Column: Surprise! Social Security has gotten healthier

Rep. John B. Larson (D-Conn.) introduces his expansion-minded Social Security 2100 Act in January with fellow Democrats and Social Security advocates at his side.
(Mark Wilson / Getty Images)

The crux of the conservative attack on Social Security in recent years has been the claim that the program is on an unbroken path to insolvency. Monday’s release of the Social Security trustees’ annual report knocks a pillar out from under that campaign, for it shows that the program actually got healthier during the last year.

The trustees predicted that the program’s reserves — that is, the trust funds of its retirement and disability components — will be exhausted in 2035. In last year’s report, the trustees pegged that date at 2034. In other words, the trust funds’ exhaustion last year was 16 years away; this year it’s still 16 years away.

To use a different metric, the cost of making Social Security perfectly solvent has come down. Last year, the trustees projected that it would require an immediate increase in the payroll tax of nearly 2.8 percentage points, bringing the tax to 15.18% (shared by employers and employees), up from the current 12.4%; this year that estimate came down to 2.7 percentage points, bringing the required payroll tax rate to 15.1%.


Contrary to conservative propaganda, Social Security is not ‘going bankrupt’ or ‘in peril.’

— Max Richtman, National Committee to Preserve Social Security and Medicare

The trustees also revised their near-term expectations. Last year’s report, which was based on 2017 statistics, warned that the system would be paying out in benefits more than it took in starting in 2018. The shortfall was projected to be more than $1 billion of the annual program budget of about $1 trillion, and would mount steadily into the limitless future, unless changes were made in benefits or taxes. This year’s report says the program actually was in the black last year, by more than $3 billion, and won’t have to start drawing down its reserves until 2020.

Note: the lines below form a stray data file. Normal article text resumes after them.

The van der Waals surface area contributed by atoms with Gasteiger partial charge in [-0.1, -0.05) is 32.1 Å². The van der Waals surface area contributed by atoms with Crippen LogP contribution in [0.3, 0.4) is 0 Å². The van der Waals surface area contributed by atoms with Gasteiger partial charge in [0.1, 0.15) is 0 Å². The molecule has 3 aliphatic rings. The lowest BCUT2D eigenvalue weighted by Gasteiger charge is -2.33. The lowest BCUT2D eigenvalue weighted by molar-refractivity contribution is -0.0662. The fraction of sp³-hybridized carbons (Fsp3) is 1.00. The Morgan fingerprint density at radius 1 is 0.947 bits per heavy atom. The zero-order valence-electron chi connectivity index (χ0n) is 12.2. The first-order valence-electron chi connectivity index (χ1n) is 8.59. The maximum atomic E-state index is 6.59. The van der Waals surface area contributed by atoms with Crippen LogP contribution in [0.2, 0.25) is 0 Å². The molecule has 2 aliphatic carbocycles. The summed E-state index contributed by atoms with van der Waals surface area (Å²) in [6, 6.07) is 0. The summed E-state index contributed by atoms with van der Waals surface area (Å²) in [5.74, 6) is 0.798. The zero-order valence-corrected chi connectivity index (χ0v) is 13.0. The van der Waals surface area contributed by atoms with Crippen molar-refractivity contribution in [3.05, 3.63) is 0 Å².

The trustees are Treasury Secretary Steven T. Mnuchin, Labor Secretary Alexander Acosta, Health and Human Services Secretary Alex Azar, and acting Social Security Commissioner Nancy Berryhill, all of whom serve ex officio. Two seats for appointed public trustees are vacant.

We’ll get to the main reason for the improvement in a moment. But the bottom line is positive. “This year’s trustees report shows that, contrary to conservative propaganda, Social Security is not ‘going bankrupt’ or ‘in peril,’” Max Richtman, head of the National Committee to Preserve Social Security and Medicare, said after the report’s release.

These are incremental improvements, to be sure. But they underscore an important point: Social Security’s fiscal condition is dynamic. It’s dependent on a host of interrelated economic and demographic factors, many of which are fundamentally unpredictable even a few years into the future, much less 16 years. Pundits who tell you they know what’s going to happen are blowing smoke.